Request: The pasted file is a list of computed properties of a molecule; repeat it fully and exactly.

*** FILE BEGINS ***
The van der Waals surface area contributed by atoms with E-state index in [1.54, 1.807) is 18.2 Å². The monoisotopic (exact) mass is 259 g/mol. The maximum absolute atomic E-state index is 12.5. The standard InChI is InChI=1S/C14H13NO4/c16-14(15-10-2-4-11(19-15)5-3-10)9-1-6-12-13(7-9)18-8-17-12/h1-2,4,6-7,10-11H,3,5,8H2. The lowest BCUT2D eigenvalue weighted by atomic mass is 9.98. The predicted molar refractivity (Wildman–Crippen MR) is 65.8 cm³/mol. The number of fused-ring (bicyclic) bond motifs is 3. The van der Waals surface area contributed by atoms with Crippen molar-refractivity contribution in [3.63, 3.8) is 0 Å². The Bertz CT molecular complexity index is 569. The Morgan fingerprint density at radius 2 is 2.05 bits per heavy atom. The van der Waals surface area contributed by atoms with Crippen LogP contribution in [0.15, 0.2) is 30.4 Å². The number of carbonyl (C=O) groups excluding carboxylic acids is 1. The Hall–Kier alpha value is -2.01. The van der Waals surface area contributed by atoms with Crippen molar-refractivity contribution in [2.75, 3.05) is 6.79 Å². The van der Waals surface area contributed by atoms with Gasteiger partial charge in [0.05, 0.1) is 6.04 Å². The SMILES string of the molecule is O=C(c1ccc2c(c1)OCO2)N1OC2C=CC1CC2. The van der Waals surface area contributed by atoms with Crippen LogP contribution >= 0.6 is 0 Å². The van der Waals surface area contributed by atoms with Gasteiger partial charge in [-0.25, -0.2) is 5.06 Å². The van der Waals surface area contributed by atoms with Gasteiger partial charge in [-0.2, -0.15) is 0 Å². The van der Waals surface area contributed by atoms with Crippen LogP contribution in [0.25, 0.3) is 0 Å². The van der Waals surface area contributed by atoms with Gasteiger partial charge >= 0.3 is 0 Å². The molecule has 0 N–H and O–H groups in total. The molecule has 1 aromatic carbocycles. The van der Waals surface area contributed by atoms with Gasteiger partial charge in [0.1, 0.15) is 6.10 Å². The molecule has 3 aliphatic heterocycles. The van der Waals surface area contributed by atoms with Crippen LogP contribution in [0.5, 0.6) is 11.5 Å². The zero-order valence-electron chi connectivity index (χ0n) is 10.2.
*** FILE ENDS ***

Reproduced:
The van der Waals surface area contributed by atoms with E-state index in [1.54, 1.807) is 18.2 Å². The monoisotopic (exact) mass is 259 g/mol. The maximum absolute atomic E-state index is 12.5. The standard InChI is InChI=1S/C14H13NO4/c16-14(15-10-2-4-11(19-15)5-3-10)9-1-6-12-13(7-9)18-8-17-12/h1-2,4,6-7,10-11H,3,5,8H2. The lowest BCUT2D eigenvalue weighted by atomic mass is 9.98. The predicted molar refractivity (Wildman–Crippen MR) is 65.8 cm³/mol. The number of fused-ring (bicyclic) bond motifs is 3. The van der Waals surface area contributed by atoms with Crippen molar-refractivity contribution in [3.63, 3.8) is 0 Å². The Bertz CT molecular complexity index is 569. The Morgan fingerprint density at radius 2 is 2.05 bits per heavy atom. The van der Waals surface area contributed by atoms with Crippen LogP contribution in [0.15, 0.2) is 30.4 Å². The number of carbonyl (C=O) groups excluding carboxylic acids is 1. The Hall–Kier alpha value is -2.01. The van der Waals surface area contributed by atoms with Crippen molar-refractivity contribution in [2.75, 3.05) is 6.79 Å². The van der Waals surface area contributed by atoms with Gasteiger partial charge in [0.05, 0.1) is 6.04 Å². The SMILES string of the molecule is O=C(c1ccc2c(c1)OCO2)N1OC2C=CC1CC2. The van der Waals surface area contributed by atoms with Crippen LogP contribution >= 0.6 is 0 Å². The van der Waals surface area contributed by atoms with Gasteiger partial charge in [-0.25, -0.2) is 5.06 Å². The van der Waals surface area contributed by atoms with Gasteiger partial charge in [-0.2, -0.15) is 0 Å². The van der Waals surface area contributed by atoms with Crippen LogP contribution in [0.25, 0.3) is 0 Å². The van der Waals surface area contributed by atoms with Gasteiger partial charge >= 0.3 is 0 Å². The molecule has 0 N–H and O–H groups in total. The molecule has 1 aromatic carbocycles. The van der Waals surface area contributed by atoms with Gasteiger partial charge in [0.1, 0.15) is 6.10 Å². The molecule has 3 aliphatic heterocycles. The van der Waals surface area contributed by atoms with Crippen LogP contribution in [0.5, 0.6) is 11.5 Å². The zero-order valence-electron chi connectivity index (χ0n) is 10.2.